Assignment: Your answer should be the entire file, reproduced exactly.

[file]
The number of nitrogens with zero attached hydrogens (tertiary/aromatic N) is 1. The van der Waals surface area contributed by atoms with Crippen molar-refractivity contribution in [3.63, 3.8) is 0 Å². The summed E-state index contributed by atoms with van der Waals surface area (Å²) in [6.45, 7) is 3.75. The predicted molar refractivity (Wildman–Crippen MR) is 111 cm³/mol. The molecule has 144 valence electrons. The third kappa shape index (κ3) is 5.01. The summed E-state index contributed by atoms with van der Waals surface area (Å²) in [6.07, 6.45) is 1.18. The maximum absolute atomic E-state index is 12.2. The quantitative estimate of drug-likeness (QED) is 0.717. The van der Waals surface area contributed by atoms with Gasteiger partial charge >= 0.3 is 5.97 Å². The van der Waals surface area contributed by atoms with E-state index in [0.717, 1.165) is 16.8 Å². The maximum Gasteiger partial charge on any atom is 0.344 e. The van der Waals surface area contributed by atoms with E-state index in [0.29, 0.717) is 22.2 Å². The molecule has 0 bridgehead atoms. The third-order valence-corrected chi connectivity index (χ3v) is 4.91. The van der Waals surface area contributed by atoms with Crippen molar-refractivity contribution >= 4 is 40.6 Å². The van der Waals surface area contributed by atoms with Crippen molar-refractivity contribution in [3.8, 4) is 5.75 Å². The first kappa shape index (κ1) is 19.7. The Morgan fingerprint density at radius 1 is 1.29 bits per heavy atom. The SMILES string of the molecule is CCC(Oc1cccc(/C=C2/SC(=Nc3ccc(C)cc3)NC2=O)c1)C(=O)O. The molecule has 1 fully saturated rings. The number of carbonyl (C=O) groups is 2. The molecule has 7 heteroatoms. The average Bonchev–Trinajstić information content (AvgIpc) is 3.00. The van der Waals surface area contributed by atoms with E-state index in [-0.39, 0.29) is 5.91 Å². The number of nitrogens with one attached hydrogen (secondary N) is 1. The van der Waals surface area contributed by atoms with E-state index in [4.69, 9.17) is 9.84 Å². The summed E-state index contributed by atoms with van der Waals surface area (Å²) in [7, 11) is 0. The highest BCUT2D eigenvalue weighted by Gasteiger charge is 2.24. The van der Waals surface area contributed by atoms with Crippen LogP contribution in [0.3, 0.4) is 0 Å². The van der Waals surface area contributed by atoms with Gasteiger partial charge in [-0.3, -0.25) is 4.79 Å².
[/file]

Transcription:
The number of nitrogens with zero attached hydrogens (tertiary/aromatic N) is 1. The van der Waals surface area contributed by atoms with Crippen molar-refractivity contribution in [3.63, 3.8) is 0 Å². The summed E-state index contributed by atoms with van der Waals surface area (Å²) in [6.45, 7) is 3.75. The predicted molar refractivity (Wildman–Crippen MR) is 111 cm³/mol. The molecule has 144 valence electrons. The third kappa shape index (κ3) is 5.01. The summed E-state index contributed by atoms with van der Waals surface area (Å²) in [6.07, 6.45) is 1.18. The maximum absolute atomic E-state index is 12.2. The quantitative estimate of drug-likeness (QED) is 0.717. The van der Waals surface area contributed by atoms with Gasteiger partial charge >= 0.3 is 5.97 Å². The van der Waals surface area contributed by atoms with E-state index in [0.717, 1.165) is 16.8 Å². The maximum Gasteiger partial charge on any atom is 0.344 e. The van der Waals surface area contributed by atoms with E-state index in [0.29, 0.717) is 22.2 Å². The molecule has 0 bridgehead atoms. The third-order valence-corrected chi connectivity index (χ3v) is 4.91. The van der Waals surface area contributed by atoms with Crippen molar-refractivity contribution >= 4 is 40.6 Å². The van der Waals surface area contributed by atoms with Crippen molar-refractivity contribution in [3.8, 4) is 5.75 Å². The first kappa shape index (κ1) is 19.7. The Morgan fingerprint density at radius 1 is 1.29 bits per heavy atom. The SMILES string of the molecule is CCC(Oc1cccc(/C=C2/SC(=Nc3ccc(C)cc3)NC2=O)c1)C(=O)O. The molecule has 1 fully saturated rings. The number of carbonyl (C=O) groups is 2. The molecule has 7 heteroatoms. The average Bonchev–Trinajstić information content (AvgIpc) is 3.00. The van der Waals surface area contributed by atoms with E-state index in [-0.39, 0.29) is 5.91 Å². The number of nitrogens with one attached hydrogen (secondary N) is 1. The van der Waals surface area contributed by atoms with E-state index in [4.69, 9.17) is 9.84 Å². The summed E-state index contributed by atoms with van der Waals surface area (Å²) in [7, 11) is 0. The highest BCUT2D eigenvalue weighted by Gasteiger charge is 2.24. The van der Waals surface area contributed by atoms with Crippen LogP contribution in [0.3, 0.4) is 0 Å². The van der Waals surface area contributed by atoms with Gasteiger partial charge in [-0.3, -0.25) is 4.79 Å².